South Bend's pot of gold: The economy of a Notre Dame football weekend


SOUTH BEND, Ind. -- On a perfect October night, Notre Dame players and coaches gather in the northwest corner of Notre Dame to sing the alma mater after their biggest win over rival USC in 40 years. But they aren't the only ones celebrating.

Whether the beloved Irish win or lose, Notre Dame football weekends always bring victory for the region surrounding campus. Restaurants and bars double or triple their business. Hotels up-charge guests who want to be close to the action. Weekend rentals boom, giving local homeowners extra income and visitors comfortable places to stay. The tarmac at South Bend International Airport fills with private and charter planes. The university showcases all it has to offer to crowds of more than 100,000.

Every time the Irish play at home, about $16 million of business is brought into the region.

"This is a very big thing for Notre Dame and the community," said Mike Seamon, Notre Dame's vice president for campus safety and event management.

Thanks to college football, small and midsized cities like South Bend become 48-hour boomtowns. Here's a closer look at the economy of a college football weekend.

Getting there

Lacey and Keith Smith met when Lacey told Keith, an avid pilot, how much she loved flying.

"I hated flying," Lacey said. "I saw his [pilot] stuff on Facebook, and that's how we got together. But I lied."

Lacey has warmed to the skies and traveled to her first Notre Dame game with Keith on his four-seater Mooney. For their first wedding anniversary, Lacey got Keith tickets to watch his beloved Irish play USC. They made a 35-minute flight from Danville, Illinois, to South Bend and parked the plane at Corporate Wings, a fixed-base operator that provides airport services.

"I talked her into it because I hadn't been able to fly here for a game," said Keith, who works as a crop duster. "I was like, 'Be on the lookout for the stadium because I want to fly over and get a picture.'"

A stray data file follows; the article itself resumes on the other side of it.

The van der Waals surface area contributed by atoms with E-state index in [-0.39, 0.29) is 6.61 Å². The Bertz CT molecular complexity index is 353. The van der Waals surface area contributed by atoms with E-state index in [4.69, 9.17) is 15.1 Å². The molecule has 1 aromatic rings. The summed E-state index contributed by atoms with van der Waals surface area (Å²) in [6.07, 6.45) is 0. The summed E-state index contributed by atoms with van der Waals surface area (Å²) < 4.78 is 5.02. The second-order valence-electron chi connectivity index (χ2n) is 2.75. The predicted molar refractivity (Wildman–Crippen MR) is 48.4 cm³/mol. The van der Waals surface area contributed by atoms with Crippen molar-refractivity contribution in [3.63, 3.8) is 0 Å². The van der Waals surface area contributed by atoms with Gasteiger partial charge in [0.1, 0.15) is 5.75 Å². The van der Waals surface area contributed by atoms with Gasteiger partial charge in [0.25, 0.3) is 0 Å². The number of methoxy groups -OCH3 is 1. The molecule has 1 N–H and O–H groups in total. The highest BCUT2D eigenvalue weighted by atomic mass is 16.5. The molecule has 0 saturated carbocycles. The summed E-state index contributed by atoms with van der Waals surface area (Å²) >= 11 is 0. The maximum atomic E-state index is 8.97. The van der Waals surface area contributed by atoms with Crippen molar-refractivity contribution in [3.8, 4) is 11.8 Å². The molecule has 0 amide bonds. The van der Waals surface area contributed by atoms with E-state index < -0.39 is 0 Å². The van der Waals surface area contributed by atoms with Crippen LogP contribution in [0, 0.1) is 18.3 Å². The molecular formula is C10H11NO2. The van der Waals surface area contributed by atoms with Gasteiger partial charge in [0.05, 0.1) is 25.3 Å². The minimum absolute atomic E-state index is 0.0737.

Because of the short flight and a non-gas-guzzling plane, Keith estimates his total cost to be just $80 (gas is $4.79 per gallon at Corporate Wings).

"It's actually cheaper to fly the plane than drive my truck," Keith said. "A lot faster, too."

Plus, they got a great picture of Notre Dame Stadium.

Staying there

When Notre Dame alum John Koeppel (class of 1969) began making annual trips to games with his college roommate and two work buddies, they encountered only one problem: where to stay.

"We'd stay in motels that were two exits away from South Bend," Koeppel said.

"It looked like the one Stephen King wrote about," friend Rick Wilson added. "We had to sleep with one eye open."

Koeppel eventually found RentLikeAChampion.com, a vacation rental company (of "Shark Tank" fame) that targets smaller markets with big-time college teams. For $300 per night, Koeppel and his buddies rent a four-bedroom house on a cul-de-sac about 5 miles from the stadium.

"The owner even makes chocolate chip cookies for us," Koeppel said.

RentLikeAChampion.com had about 150 groups stay in the South Bend area for USC weekend, with hosts earning an average of $1,100. Koeppel's group usually spends three nights in South Bend, attending an Irish hockey game and stopping by Knute Rockne's grave, where they bring cigars, whiskey and even bagpipes to toast the legendary coach.

Spending there

It's 6:30 p.m. on Friday night, and the parking lot at Parisi's Ristorante Italiano is packed. Roberto Parisi opened the restaurant in 1981 and moved to the current location, a few football fields southeast of the stadium, in 1986. Digger Phelps is always around. Muhammad Ali used to eat here. So did Fr. Theodore Hesburgh, the iconic Notre Dame president. The restaurant began with 27 seats (32 on weekends) and now seats more than 400.

Parisi's usually serves 500-550 covers on Fridays and Saturdays of football weekends, three times more than non-football weekends. When Georgia visited in Week 2, Parisi's catered its largest party ever - a tailgate of more than 5,000 hungry Dawgs.

Parisi's usually brings in 8-10 additional staffers, mainly to help on the line. Some longtime servers leave other jobs to work football weekends.

"You see the impact that football does for the community," Parisi said, "whether it's hotels, whether it's restaurants, whether it's memorabilia. Friday night is a great night. Saturday night is great, also."

He smiled.

"Except when it's a 7:40 [p.m.] kickoff."